We now find ourselves trying to piece our lives back together in the wake of the tragedy of Ezra's death. To find some nechama, comfort, as a family, a community, and a nation. Yakov, abandoned in the dark, fights with the angel and does not retreat. He shows us true strength. The strength to push forward until the dawn. Until the sun rises and we can rebuild. And Yakov does push forward. He now carries a wound from the ordeal that he will always carry with him, but he limps forward, he perseveres. And in that moment we are named. We become Yisrael - ki sarita im E-lokim v'im anashim vatuchal - because we prevail.
In this time of shiva we all certainly feel that we are not alone. The Schwartzes are not alone. The tremendous response of Am Yisrael is inspiring - the nation named after Yisrael - after our father who taught us that Hashem is with us.
We also see the hope and the strength of Yakov in the naming of Binyamin. As Rachel Imeinu dies in childbirth, she names her son "Ben-Oni" - the son of my affliction. Yakov Avinu, the optimist, changes the child's name to "Binyamin" - son of my strength. In the words of the Ramban, "he (Yakov) wanted to name him (Binyamin) with the name his mother had called him...and he gave it positive language."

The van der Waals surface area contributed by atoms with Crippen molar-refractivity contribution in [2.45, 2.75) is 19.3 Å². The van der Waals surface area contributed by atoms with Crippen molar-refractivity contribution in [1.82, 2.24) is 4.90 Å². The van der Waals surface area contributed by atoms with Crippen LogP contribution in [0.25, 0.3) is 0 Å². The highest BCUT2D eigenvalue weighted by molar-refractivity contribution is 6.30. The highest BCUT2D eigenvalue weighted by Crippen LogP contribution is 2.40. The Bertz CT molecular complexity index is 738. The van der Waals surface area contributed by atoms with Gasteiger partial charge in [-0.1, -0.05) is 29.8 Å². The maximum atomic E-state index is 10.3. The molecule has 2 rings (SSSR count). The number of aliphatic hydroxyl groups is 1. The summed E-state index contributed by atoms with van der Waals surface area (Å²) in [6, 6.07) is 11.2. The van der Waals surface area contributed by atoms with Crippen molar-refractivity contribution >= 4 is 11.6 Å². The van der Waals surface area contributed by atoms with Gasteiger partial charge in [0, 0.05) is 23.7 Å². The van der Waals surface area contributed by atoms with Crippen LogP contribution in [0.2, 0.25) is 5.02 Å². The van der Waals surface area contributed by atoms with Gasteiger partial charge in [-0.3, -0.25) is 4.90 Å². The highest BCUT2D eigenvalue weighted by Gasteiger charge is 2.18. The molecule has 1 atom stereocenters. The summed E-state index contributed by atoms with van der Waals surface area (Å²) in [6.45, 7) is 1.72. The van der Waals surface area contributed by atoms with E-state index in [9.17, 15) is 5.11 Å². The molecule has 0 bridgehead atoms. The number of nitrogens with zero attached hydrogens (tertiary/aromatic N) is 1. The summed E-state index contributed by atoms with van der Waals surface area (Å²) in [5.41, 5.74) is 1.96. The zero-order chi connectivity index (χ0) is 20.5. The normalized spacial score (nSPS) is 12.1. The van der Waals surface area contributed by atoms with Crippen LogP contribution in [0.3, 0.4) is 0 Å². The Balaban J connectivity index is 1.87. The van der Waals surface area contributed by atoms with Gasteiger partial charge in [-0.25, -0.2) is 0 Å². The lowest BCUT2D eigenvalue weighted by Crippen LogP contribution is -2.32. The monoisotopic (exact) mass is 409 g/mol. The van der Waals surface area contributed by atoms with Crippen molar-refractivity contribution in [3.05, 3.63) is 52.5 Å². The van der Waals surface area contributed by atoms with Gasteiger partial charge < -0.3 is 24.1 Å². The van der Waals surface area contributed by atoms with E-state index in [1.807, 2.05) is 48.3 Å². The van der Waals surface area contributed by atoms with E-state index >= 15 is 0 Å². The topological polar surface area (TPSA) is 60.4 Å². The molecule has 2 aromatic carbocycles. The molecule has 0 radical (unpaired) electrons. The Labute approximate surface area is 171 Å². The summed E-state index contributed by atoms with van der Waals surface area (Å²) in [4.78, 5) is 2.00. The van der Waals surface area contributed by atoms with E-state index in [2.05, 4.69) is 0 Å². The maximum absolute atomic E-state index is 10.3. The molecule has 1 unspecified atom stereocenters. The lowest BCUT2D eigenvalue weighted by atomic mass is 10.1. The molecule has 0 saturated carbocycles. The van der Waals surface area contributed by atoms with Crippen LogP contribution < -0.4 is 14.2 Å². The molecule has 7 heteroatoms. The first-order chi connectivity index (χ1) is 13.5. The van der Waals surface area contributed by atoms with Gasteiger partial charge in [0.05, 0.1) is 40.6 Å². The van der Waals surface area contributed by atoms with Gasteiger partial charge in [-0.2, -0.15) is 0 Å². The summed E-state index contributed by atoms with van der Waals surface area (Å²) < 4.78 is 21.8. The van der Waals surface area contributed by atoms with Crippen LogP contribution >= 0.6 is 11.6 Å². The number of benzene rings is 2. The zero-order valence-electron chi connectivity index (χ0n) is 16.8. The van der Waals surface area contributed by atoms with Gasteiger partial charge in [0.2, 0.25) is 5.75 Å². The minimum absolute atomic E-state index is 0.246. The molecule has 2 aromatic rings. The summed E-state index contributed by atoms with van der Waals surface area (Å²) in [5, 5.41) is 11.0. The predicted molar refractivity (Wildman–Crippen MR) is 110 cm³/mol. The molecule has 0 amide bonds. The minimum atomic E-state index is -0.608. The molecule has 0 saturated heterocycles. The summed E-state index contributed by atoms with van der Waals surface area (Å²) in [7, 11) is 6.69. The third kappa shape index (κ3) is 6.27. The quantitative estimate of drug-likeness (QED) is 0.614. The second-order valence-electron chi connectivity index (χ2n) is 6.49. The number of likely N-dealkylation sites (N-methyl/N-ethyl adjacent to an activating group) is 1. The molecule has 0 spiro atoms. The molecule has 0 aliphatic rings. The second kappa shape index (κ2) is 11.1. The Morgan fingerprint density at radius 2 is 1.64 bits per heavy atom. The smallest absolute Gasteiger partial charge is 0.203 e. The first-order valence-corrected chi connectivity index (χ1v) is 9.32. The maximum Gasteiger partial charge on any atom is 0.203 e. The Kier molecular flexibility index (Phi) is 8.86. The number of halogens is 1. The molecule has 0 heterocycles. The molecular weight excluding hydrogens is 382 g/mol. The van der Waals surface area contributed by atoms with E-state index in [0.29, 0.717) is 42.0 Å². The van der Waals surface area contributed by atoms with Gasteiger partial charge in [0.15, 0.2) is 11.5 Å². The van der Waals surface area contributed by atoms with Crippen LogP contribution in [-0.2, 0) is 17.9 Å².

Yakov showed us how to transition from anguish to hope, from pain to optimism. He taught us how to wait out the night and look towards the day. How to build on, and grow from, the sadness. That is why he erects a monument in the spot where he buried Rachel. To move forward, but never to move on.
We all appreciate these two lessons of Yakov Avinu - we are not alone, and there is a future of hope and comfort borne from tragedy. We have learned this last lesson from the Schwartzes as well. The strength and chizuk of their family is inspiring to all of us.
May Hashem comfort them among the mourners of Tzion and Yerushalayim.

by Scott Mattoon

"Let us be grateful to the people who make us happy; they are the charming gardeners who make our souls blossom."
-- Marcel Proust
As we enter Thanksgiving, the timing could not be more apt or profound.  In a season of sorrow for many in our school community, how do we move forward?  A student pulled me aside yesterday to express gratitude for being back in school, even though at first she was dreading the return on Monday.  The uplifting difference in her day was being together again -- with friends, classmates, teachers, deans, advisors, social workers, and office managers.
The director of Good Grief Boston, who led a parent session Monday evening on coping with grief and loss, affirmed our sense that grief is very isolating.  Indeed, it is such tempting comfort to recoil into ourselves, even as a natural part of that journey.  Its buttressing effects, however, are ephemeral at best.  Lasting comfort comes when we are forced outside of ourselves in togetherness with others.
Last evening, seeing the Alumni Class of 2015 and the current seniors come together without any agenda other than togetherness, we saw them being their purest selves with each other, getting out of themselves a bit - sharing themselves with each other, smiling and crying with each other... just being with each other.  The power of togetherness in moving forward was patently clear, even if the road is not guaranteed to be easy.